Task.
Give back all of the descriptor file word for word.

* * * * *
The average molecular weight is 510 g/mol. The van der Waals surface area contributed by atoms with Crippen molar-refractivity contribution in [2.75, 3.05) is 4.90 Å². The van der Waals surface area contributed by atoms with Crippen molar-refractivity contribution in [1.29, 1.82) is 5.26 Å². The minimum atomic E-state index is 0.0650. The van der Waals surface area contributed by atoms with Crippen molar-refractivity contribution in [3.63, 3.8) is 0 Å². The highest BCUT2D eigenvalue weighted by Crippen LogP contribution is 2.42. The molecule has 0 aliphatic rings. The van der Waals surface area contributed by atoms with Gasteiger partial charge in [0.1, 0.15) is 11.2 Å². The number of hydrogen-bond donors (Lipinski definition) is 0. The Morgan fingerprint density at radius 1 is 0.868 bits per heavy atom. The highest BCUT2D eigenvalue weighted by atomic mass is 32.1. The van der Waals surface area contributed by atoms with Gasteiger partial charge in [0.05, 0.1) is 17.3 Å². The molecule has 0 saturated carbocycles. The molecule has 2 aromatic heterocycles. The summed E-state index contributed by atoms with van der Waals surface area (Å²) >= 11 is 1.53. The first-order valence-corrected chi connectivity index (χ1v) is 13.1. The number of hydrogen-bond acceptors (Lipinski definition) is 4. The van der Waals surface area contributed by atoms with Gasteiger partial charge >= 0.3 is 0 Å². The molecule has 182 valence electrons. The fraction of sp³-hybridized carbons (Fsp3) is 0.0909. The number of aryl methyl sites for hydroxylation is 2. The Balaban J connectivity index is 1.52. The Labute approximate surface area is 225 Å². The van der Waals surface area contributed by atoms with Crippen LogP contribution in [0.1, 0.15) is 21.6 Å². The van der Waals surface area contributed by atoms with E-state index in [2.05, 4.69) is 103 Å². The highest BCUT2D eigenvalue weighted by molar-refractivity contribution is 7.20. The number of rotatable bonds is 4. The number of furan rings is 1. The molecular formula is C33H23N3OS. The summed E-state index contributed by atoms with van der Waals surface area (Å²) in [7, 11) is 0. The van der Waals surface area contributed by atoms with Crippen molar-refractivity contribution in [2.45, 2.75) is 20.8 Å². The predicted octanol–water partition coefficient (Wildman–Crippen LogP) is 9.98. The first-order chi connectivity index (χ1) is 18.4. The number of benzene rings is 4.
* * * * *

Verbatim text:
The average molecular weight is 510 g/mol. The van der Waals surface area contributed by atoms with Crippen molar-refractivity contribution in [2.75, 3.05) is 4.90 Å². The van der Waals surface area contributed by atoms with Crippen molar-refractivity contribution in [1.29, 1.82) is 5.26 Å². The minimum atomic E-state index is 0.0650. The van der Waals surface area contributed by atoms with Crippen molar-refractivity contribution in [3.63, 3.8) is 0 Å². The highest BCUT2D eigenvalue weighted by Crippen LogP contribution is 2.42. The molecule has 0 aliphatic rings. The van der Waals surface area contributed by atoms with Gasteiger partial charge in [0.1, 0.15) is 11.2 Å². The number of hydrogen-bond donors (Lipinski definition) is 0. The Morgan fingerprint density at radius 1 is 0.868 bits per heavy atom. The highest BCUT2D eigenvalue weighted by atomic mass is 32.1. The van der Waals surface area contributed by atoms with Gasteiger partial charge in [0.05, 0.1) is 17.3 Å². The molecule has 0 saturated carbocycles. The molecule has 2 aromatic heterocycles. The summed E-state index contributed by atoms with van der Waals surface area (Å²) >= 11 is 1.53. The first-order valence-corrected chi connectivity index (χ1v) is 13.1. The number of hydrogen-bond acceptors (Lipinski definition) is 4. The van der Waals surface area contributed by atoms with Gasteiger partial charge >= 0.3 is 0 Å². The molecule has 182 valence electrons. The fraction of sp³-hybridized carbons (Fsp3) is 0.0909. The number of aryl methyl sites for hydroxylation is 2. The Balaban J connectivity index is 1.52. The Labute approximate surface area is 225 Å². The van der Waals surface area contributed by atoms with Crippen LogP contribution in [0.1, 0.15) is 21.6 Å². The van der Waals surface area contributed by atoms with E-state index in [2.05, 4.69) is 103 Å². The highest BCUT2D eigenvalue weighted by molar-refractivity contribution is 7.20. The number of rotatable bonds is 4. The number of furan rings is 1. The molecular formula is C33H23N3OS. The summed E-state index contributed by atoms with van der Waals surface area (Å²) in [7, 11) is 0. The van der Waals surface area contributed by atoms with Crippen molar-refractivity contribution in [2.45, 2.75) is 20.8 Å². The predicted octanol–water partition coefficient (Wildman–Crippen LogP) is 9.98. The first-order chi connectivity index (χ1) is 18.4. The number of benzene rings is 4.